Thursday, 10 September 2015

What's a Learning Pit?

Well - we unpacked that as a class last week resulting in the language being used in our target planning and daily reflections. The joy comes in hearing learners unpack the concept in a blog post or in their weekly iReflect.

We are beginning to celebrate learners struggling. Students are happy to share their struggle and how they got out of the pit. This is seen to be a 'real' learning experience. Anyone who dos not go into the pit is not doing 'real' learning in our class!

My perfect example this last week was of a G & T student who just opted out of a Gloss question as he 'couldn't do it'. As we had our display on the wall, I could walk him up to it and point out where he was in the 'Learning Pit'. We looked at the strategy took kit and I told him, 'no giving up but use a strategy please'. Guess what happened then? He proceeded to, with some effort, complete two more questions. For me this was such a clear example of a 'clever kid' not wanting to be seen to struggle.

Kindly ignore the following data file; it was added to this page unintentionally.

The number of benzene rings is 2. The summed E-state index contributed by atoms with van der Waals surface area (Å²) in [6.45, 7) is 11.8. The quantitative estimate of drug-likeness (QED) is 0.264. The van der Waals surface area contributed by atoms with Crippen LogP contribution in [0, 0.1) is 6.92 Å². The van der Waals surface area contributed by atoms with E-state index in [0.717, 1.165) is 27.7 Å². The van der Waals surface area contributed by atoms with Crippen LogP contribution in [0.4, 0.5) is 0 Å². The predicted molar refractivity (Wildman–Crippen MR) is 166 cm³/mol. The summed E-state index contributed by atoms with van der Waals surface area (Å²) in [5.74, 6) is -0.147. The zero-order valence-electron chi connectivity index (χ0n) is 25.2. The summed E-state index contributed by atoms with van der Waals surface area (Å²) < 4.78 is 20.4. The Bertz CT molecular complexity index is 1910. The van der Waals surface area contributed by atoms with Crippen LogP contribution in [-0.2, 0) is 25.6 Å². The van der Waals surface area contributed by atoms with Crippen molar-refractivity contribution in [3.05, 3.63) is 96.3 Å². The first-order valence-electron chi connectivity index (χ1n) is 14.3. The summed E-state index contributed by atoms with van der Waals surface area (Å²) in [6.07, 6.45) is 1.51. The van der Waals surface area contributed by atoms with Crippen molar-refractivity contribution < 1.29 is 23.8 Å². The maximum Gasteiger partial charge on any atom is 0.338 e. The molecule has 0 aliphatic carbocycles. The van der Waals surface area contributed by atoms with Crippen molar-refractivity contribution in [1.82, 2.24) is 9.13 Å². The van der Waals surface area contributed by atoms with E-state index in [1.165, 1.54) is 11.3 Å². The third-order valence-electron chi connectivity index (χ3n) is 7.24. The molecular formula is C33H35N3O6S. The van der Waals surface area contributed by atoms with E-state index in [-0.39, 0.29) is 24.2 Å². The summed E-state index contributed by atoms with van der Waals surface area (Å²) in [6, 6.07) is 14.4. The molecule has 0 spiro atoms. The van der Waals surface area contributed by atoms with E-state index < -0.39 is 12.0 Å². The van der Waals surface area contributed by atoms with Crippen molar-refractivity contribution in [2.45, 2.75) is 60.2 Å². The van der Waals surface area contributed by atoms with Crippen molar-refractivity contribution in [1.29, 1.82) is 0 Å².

Even today, another student was evaluating the 'depth' of the learning pit she was in. It was applying previous knowledge to the tricky new context of weaving a flax 'pop-up' kete (a skill that took me weeks to learn). Because she was enjoying the challenge, even though it was hard, she didn't see it as a deep pit, only a small pit! You might hear about that in this week's reflection!

Check out some reflection on what the 'Learning Pit' looks like in our class learning.

Next Steps:
Introduce the concept of 'What did you struggle with today?
Keep promoting the language and value of 'The Learning Pit' and how it relates to a Positive Mindset.
Take photos of students in "the Learning Pit' so we can write about, acknowledge and celebrate their challenges.
Look for more evidence of a negative mindset amongst the G & T and other students in my class so we can act on it.

We still need to..
Introduce a conceptual dilemma and see how we respond. Can we relate it to the Learning Pit?